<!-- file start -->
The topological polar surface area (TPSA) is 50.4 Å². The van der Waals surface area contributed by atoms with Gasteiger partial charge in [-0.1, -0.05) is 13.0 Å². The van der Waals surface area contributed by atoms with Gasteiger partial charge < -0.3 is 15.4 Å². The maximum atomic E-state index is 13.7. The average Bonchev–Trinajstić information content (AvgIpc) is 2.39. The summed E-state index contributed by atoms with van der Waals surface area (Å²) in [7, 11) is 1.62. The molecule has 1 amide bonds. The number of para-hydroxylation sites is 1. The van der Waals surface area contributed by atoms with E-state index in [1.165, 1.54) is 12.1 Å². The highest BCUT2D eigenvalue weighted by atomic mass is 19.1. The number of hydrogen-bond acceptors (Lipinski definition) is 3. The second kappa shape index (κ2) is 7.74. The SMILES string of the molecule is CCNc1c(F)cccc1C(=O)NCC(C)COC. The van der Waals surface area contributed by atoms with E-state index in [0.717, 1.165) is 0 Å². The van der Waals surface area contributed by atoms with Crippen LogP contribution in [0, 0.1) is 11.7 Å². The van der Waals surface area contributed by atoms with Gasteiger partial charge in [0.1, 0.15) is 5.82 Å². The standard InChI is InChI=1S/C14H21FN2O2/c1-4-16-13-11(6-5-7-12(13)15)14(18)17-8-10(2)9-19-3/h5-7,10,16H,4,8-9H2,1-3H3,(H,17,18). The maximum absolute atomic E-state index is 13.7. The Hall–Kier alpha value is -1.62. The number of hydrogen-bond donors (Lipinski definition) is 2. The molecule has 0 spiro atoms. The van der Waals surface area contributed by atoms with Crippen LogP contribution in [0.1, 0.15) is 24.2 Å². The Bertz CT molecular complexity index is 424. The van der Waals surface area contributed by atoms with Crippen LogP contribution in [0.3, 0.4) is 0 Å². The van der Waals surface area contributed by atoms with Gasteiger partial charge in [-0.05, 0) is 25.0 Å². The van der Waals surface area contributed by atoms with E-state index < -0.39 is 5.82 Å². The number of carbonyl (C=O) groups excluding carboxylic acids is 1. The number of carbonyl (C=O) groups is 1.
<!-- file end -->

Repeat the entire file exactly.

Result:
The topological polar surface area (TPSA) is 50.4 Å². The van der Waals surface area contributed by atoms with Gasteiger partial charge in [-0.1, -0.05) is 13.0 Å². The van der Waals surface area contributed by atoms with Gasteiger partial charge < -0.3 is 15.4 Å². The maximum atomic E-state index is 13.7. The average Bonchev–Trinajstić information content (AvgIpc) is 2.39. The summed E-state index contributed by atoms with van der Waals surface area (Å²) in [7, 11) is 1.62. The molecule has 1 amide bonds. The number of para-hydroxylation sites is 1. The van der Waals surface area contributed by atoms with E-state index in [1.165, 1.54) is 12.1 Å². The highest BCUT2D eigenvalue weighted by atomic mass is 19.1. The number of hydrogen-bond acceptors (Lipinski definition) is 3. The second kappa shape index (κ2) is 7.74. The SMILES string of the molecule is CCNc1c(F)cccc1C(=O)NCC(C)COC. The van der Waals surface area contributed by atoms with E-state index in [0.717, 1.165) is 0 Å². The van der Waals surface area contributed by atoms with Crippen LogP contribution in [0, 0.1) is 11.7 Å². The van der Waals surface area contributed by atoms with Gasteiger partial charge in [0.1, 0.15) is 5.82 Å². The standard InChI is InChI=1S/C14H21FN2O2/c1-4-16-13-11(6-5-7-12(13)15)14(18)17-8-10(2)9-19-3/h5-7,10,16H,4,8-9H2,1-3H3,(H,17,18). The maximum absolute atomic E-state index is 13.7. The Hall–Kier alpha value is -1.62. The number of hydrogen-bond donors (Lipinski definition) is 2. The molecule has 0 spiro atoms. The van der Waals surface area contributed by atoms with Crippen LogP contribution in [0.1, 0.15) is 24.2 Å². The Bertz CT molecular complexity index is 424. The van der Waals surface area contributed by atoms with Crippen LogP contribution in [0.3, 0.4) is 0 Å². The van der Waals surface area contributed by atoms with Gasteiger partial charge in [-0.05, 0) is 25.0 Å². The van der Waals surface area contributed by atoms with E-state index < -0.39 is 5.82 Å². The number of carbonyl (C=O) groups excluding carboxylic acids is 1. The number of carbonyl (C=O) groups is 1.